A: As mentioned, mortality from 7 out of the 10 leading causes of death in the U.S. declined in 2016; in fact, the overall mortality rate for the U.S. actually dropped despite the decline in life expectancy.  As for drug overdose deaths, the rate of increase in drug overdose deaths involving natural and semi-synthetic opioids, such as oxycodone and hydrocodone, is slowing. From 1999 to 2009, the rate increased on average by 13% per year but from 2009 to 2016, the rate increased by 3% per year.  And from 2006 to 2016, the rate of drug overdose deaths involving methadone decreased from 1.8 per 100,000 to 1.0 per 100,000.

The 2015 life expectancy estimate was revised to 78.7 years, down from 78.8 years, which was reported a year ago.

¹BACKGROUND: As a routine matter, for the highest degree of accuracy we blend Medicare data for people ages 66 and over with our vital statistics data to get a final, official estimate of life expectancy.  However, the two data sets are released on different schedules and occasionally, as with the 2015 estimates, the Medicare data for that year isn’t available at the time we release our final mortality statistics.


Sleep Duration and Quality Among Women Aged 40-59, by Menopausal Status

September 7, 2017

Questions for Anjel Vahratian, Ph.D., Author of “Sleep Duration and Quality Among Women Aged 40-59, by Menopausal Status

Q: What made you decide to conduct this study on sleep duration and sleep quality for this group of women?

AV: My research focuses on the health of women as they age and transition from the childbearing period. During this time, women may be at increased risk for chronic health conditions such as diabetes and cardiovascular disease. As insufficient sleep is a modifiable behavior that is associated with these chronic health conditions, I wanted to examine how sleep duration and quality varies by menopausal status.


Q: Was there a finding in your new study that surprised you, and if so, why?

AV: I was surprised to learn that nearly one in two women aged 40-59 did not wake up feeling well rested four times or more in the past week and that postmenopausal women aged 40-59 were more likely to experience disruptions in sleep quality compared with premenopausal women in the same age group.


Q: How did the women from your survey track their sleep behavior; for example, did they use a wearable sleep tracker?

AV: In this report, information on sleep duration and quality are based on self-report. Trained interviewers asked survey participants on average, how many hours of sleep did they get in a 24-hour period. In addition, they asked participants to recall how many times they had problems falling asleep and staying asleep and how many days they woke up not feeling well rested in the past week.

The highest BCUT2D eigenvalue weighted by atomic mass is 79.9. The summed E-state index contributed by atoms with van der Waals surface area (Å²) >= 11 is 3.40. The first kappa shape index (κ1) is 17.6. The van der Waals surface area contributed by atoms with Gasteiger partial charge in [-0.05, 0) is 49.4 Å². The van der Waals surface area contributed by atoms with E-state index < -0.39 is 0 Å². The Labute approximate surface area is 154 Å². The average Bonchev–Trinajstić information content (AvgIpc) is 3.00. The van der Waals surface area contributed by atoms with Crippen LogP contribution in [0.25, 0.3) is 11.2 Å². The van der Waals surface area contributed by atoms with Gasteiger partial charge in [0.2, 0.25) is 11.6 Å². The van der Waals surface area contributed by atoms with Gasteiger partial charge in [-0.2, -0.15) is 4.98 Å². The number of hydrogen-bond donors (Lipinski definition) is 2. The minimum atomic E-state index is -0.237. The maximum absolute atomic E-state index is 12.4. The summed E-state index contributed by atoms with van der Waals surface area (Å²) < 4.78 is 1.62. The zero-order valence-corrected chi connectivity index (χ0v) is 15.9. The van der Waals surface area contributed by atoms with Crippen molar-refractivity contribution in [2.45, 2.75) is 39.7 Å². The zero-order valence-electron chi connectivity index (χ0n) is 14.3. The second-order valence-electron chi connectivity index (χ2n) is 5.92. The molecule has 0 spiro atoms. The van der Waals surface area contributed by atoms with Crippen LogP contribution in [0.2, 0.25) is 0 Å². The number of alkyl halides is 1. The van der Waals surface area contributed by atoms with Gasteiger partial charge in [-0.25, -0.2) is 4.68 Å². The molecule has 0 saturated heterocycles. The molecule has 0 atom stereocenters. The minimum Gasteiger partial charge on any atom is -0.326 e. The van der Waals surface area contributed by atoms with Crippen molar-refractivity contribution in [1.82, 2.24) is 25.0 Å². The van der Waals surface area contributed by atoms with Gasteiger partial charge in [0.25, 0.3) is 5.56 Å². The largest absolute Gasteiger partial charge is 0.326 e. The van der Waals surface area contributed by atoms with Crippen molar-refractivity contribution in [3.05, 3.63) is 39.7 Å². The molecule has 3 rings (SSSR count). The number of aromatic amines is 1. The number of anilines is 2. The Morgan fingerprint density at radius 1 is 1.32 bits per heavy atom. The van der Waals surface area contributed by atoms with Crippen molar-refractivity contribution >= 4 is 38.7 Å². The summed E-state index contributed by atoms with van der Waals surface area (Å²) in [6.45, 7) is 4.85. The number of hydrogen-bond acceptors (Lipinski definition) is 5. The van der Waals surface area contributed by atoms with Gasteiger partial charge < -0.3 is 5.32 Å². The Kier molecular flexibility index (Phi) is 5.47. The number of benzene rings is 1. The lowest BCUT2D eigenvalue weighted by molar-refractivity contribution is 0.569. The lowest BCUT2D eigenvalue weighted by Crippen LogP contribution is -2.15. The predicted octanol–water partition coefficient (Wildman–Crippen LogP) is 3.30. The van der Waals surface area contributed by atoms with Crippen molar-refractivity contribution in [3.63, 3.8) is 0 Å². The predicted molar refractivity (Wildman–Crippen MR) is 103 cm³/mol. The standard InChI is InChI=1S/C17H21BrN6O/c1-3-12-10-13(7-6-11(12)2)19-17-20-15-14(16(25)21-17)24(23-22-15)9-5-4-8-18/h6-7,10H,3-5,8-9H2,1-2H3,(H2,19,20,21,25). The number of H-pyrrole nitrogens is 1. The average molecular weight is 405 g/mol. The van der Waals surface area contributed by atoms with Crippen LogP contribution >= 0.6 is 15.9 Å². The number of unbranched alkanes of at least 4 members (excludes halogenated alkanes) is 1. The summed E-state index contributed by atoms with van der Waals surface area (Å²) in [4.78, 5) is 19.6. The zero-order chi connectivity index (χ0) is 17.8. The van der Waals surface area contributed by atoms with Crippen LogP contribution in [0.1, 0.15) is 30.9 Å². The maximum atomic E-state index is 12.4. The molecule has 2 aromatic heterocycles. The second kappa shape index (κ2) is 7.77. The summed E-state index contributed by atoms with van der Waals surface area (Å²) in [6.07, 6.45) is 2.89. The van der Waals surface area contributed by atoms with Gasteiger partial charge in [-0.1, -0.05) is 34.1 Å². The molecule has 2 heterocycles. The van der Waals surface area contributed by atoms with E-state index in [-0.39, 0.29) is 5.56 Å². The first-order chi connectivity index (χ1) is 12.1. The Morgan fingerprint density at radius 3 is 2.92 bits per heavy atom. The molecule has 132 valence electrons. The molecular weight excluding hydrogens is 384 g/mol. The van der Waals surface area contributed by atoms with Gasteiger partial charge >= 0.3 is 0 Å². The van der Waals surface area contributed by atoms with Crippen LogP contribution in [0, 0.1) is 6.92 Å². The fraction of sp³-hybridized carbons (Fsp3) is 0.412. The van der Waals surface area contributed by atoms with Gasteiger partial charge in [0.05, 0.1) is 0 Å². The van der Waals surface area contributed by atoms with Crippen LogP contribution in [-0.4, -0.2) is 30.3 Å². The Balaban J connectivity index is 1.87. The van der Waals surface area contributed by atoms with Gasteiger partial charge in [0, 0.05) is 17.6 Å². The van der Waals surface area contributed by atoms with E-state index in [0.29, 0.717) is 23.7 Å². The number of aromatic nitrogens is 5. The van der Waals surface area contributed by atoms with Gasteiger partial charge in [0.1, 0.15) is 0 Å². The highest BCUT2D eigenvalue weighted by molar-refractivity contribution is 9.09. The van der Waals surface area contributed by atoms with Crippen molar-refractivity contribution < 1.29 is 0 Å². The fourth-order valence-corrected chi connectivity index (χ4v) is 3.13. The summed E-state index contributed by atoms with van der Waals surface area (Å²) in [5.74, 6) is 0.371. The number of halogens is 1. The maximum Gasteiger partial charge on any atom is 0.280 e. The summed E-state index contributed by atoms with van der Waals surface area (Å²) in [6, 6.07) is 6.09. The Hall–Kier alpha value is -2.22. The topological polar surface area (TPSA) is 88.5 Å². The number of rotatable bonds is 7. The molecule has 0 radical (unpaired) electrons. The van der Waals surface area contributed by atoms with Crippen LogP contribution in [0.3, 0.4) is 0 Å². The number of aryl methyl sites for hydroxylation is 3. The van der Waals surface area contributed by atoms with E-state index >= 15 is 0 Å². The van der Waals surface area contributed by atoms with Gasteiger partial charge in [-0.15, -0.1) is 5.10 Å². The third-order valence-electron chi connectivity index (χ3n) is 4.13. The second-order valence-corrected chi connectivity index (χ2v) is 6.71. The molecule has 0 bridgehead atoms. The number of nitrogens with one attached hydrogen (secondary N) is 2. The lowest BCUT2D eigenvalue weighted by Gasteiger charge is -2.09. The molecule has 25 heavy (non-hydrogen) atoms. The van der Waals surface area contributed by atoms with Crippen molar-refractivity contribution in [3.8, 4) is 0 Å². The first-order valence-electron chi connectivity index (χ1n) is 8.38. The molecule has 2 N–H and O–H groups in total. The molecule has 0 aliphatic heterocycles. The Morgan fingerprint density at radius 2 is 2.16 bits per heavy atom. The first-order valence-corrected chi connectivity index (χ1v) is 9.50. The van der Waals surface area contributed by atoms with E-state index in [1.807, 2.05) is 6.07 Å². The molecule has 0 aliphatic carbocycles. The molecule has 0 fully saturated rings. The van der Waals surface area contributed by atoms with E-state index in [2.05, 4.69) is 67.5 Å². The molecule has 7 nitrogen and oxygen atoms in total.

Q: In addition to menopausal status, do you have any other lifestyle information that could impact women’s sleep quality for this age group; for example, shift work employment or having infants or very young children in the home?

AV: While this report did not specifically look at other lifestyle factors that could affect women’s sleep duration and quality – other than age and menopausal status — my colleagues released a report in January 2016 on sleep duration and quality by sex and family type. This report looked at the presence of young children in the household. In addition, we have produced estimates of sleep duration and quality across several sociodemographic characteristics such as race and ethnicity, education, poverty status, marital status, and region.


Q: This report seems to offer just a single year of data – 2015; do you have any trend data to compare these findings to previous years, or any newer data?

AV: Unfortunately, we do not have any long-term trend data on sleep duration and quality among women aged 40-59 by menopausal status. The National Health Interview Survey, or NHIS, has included questions on sleep duration and quality since 2013, while the questions on menopausal status were a part of the 2015 NHIS cancer control supplement.


Q: What is the take-home message from this report?

AV: I think the real take-home message of this report is that sleep is critical for optimal health and wellbeing, and it is a modifiable risk factor for diabetes and cardiovascular disease. As sleep duration and quality vary by menopausal status, it is an area for targeted health promotion for women at midlife.


Infant Mortality Rates in Rural and Urban Areas in the United States, 2014

September 6, 2017

Questions for Danielle Ely, Ph.D., Statistician and Lead Author of “Infant Mortality Rates in Rural and Urban Areas in the United States, 2014

Q: What is the most significant finding in your study?

DE: The most significant finding in this study was the consistency with which infants in rural areas have significantly higher mortality rates than infants in urban places. Higher rural infant mortality was generally observed by race and Hispanic origin, mother’s age, and by infant age at death.


Q: Why are infant mortality rates higher in rural areas vs urban areas?